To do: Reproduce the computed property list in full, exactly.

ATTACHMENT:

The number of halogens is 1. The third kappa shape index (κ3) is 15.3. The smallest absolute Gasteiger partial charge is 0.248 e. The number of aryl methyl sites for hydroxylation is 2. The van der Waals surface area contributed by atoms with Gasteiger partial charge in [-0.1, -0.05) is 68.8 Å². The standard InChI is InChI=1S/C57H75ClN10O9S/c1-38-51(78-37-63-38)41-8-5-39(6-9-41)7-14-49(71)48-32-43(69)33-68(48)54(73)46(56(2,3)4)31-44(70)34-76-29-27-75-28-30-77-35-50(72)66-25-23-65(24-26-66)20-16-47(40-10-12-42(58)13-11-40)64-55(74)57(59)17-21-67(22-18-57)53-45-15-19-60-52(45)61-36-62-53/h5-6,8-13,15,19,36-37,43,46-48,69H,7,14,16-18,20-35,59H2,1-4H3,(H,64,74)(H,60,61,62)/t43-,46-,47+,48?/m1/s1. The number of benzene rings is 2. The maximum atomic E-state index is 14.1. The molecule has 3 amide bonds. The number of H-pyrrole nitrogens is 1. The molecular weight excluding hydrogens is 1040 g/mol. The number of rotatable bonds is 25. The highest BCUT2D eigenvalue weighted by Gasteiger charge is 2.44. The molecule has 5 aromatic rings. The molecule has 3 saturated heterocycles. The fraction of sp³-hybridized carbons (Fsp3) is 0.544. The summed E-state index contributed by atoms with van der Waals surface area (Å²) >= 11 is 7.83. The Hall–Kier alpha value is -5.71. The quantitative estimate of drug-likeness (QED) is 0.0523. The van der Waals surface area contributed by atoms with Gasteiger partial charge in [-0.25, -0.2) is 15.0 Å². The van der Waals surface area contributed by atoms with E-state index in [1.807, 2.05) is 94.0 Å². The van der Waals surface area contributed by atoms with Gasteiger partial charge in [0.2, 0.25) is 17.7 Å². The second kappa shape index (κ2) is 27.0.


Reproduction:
The number of halogens is 1. The third kappa shape index (κ3) is 15.3. The smallest absolute Gasteiger partial charge is 0.248 e. The number of aryl methyl sites for hydroxylation is 2. The van der Waals surface area contributed by atoms with Gasteiger partial charge in [-0.1, -0.05) is 68.8 Å². The standard InChI is InChI=1S/C57H75ClN10O9S/c1-38-51(78-37-63-38)41-8-5-39(6-9-41)7-14-49(71)48-32-43(69)33-68(48)54(73)46(56(2,3)4)31-44(70)34-76-29-27-75-28-30-77-35-50(72)66-25-23-65(24-26-66)20-16-47(40-10-12-42(58)13-11-40)64-55(74)57(59)17-21-67(22-18-57)53-45-15-19-60-52(45)61-36-62-53/h5-6,8-13,15,19,36-37,43,46-48,69H,7,14,16-18,20-35,59H2,1-4H3,(H,64,74)(H,60,61,62)/t43-,46-,47+,48?/m1/s1. The number of benzene rings is 2. The maximum atomic E-state index is 14.1. The molecule has 3 amide bonds. The number of H-pyrrole nitrogens is 1. The molecular weight excluding hydrogens is 1040 g/mol. The number of rotatable bonds is 25. The highest BCUT2D eigenvalue weighted by Gasteiger charge is 2.44. The molecule has 5 aromatic rings. The molecule has 3 saturated heterocycles. The fraction of sp³-hybridized carbons (Fsp3) is 0.544. The summed E-state index contributed by atoms with van der Waals surface area (Å²) >= 11 is 7.83. The Hall–Kier alpha value is -5.71. The quantitative estimate of drug-likeness (QED) is 0.0523. The van der Waals surface area contributed by atoms with Gasteiger partial charge in [-0.25, -0.2) is 15.0 Å². The van der Waals surface area contributed by atoms with E-state index in [1.807, 2.05) is 94.0 Å². The van der Waals surface area contributed by atoms with Gasteiger partial charge in [0.2, 0.25) is 17.7 Å². The second kappa shape index (κ2) is 27.0.